I have cooked beans on and off for years: borlotti beans, chickpeas, split peas, lentils, kidney beans and white beans have all been cooked in my kitchen.
A couple of weeks ago I saw a bean I had never seen before, lupini beans. I liked the squarish shape of the beans and bought a pack. I expected them to be like all the other beans but a cuter shape. (My kids have mocked me mercilessly for buying beans on the basis of shape so if you think it's odd, you are not alone)
On Friday night I soaked the whole pack (a kilo pack) and on Saturday I started boiling them. Like I said, I expected them to be the same as all the others: soak, boil, strain, add to recipe and eat.
After simmering for an hour or so they weren't even close to softening. "Hmmm, these beans need a bit more cooking than I expected"
I decided on a quick google search. Lucky I did.
Lupini beans are full of alkaloids and are poisonous if not prepared correctly.
Soak, boil, soak in brine, change brine daily, repeat for fifteen days.
Apparently they are loved in Europe and eaten as a snack with a beer (think a handful rather than a bowl full or a little goes a long way).
I now have what was a kilo of beans, rehydrated it's more like five or six, sitting on my kitchen bench in brine. In twelve more days I'll have more brined beans than I know what to do with.
If I didn't laugh I would cry.
If you like lupinis and are in Sydney, you are welcome to a jar (or six)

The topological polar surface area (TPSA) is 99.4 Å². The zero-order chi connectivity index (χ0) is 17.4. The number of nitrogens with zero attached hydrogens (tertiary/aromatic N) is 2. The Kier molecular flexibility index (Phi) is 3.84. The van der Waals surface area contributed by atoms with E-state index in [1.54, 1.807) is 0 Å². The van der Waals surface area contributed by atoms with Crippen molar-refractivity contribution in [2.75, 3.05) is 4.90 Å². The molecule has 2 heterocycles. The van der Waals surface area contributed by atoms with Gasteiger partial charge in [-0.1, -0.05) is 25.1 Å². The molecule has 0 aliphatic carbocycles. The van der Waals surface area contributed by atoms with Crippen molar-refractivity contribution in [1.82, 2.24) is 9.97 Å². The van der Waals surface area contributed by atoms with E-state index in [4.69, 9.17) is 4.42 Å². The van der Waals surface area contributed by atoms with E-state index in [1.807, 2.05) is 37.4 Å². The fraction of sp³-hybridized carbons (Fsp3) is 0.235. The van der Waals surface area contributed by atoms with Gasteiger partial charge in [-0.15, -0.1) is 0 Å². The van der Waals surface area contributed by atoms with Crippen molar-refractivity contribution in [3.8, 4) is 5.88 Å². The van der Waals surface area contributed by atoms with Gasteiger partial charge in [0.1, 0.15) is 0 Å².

Saturday, 7 July 2018
I had an oddly up and down day on Wednesday. I was on an even keel when I went to my seniors group but then I didn't have enough money on me to pay for morning tea. It's only a couple of dollars and I had it at home but not with me. A bit embarrassing for the leader of the group.
One of the ladies was looking pale and mentioned an off tummy. It was on her second trip to the loo that she yelled out for help. Mrs Hungary is 90+ and becoming quite frail but tough as old boots in the mental department. Glasgow born and a former nurse, I don't think much bothers her but this time her panic was palpable.
She was white and dripping with sweat, unable to hold herself up so I called an ambulance. Paramedics agreed that her blood pressure was extremely low and ran a saline drip before they would even consider transporting her. I haven't heard any more about her condition but I don't imagine it's good.
After that I had a very late lunch, my daughter Caitlin has been waiting for a chance to take me to a new favourite sushi restaurant. It was delicious.
Toward the end of the day I checked the mail to find this package from Linda of Practical Parsimony. Linda had told me she was sending something and it had been delayed in the mail. We were both starting to wonder if it would ever arrive!
Someday soon I'm going to be dining on Mesquite marinaded something (chicken? beef?) and it will remind me not just of a thoughtful lady in Alabama but all of my friends met through blogging.
Tuesday, 3 July 2018
The book you see here is irrelevant but I found it in the library at work and I thought it was so marvellous I had to take a photo.
Our national commanders visited work and by way of trying to dress up a fruit platter I added a Nutella dip. I noticed Mrs National Commander din't touch it but my boss almost licked it off the plate. Leftover Nutella went on crumpets today as an attempt to give everyone something warm and comforting on a grey morning. It's amazing what warm food and chocolate can accomplish.
This week I noticed that we have ducks on campus. I could see them from the kitchen window as I pottered with my duties, they were keeping the groundskeeper company after his return from holidays......probably hoping he would unearth some juicy worms. I'll try to get some photos of them because they are regular ducks but they are from now, MY ducks and consequently special.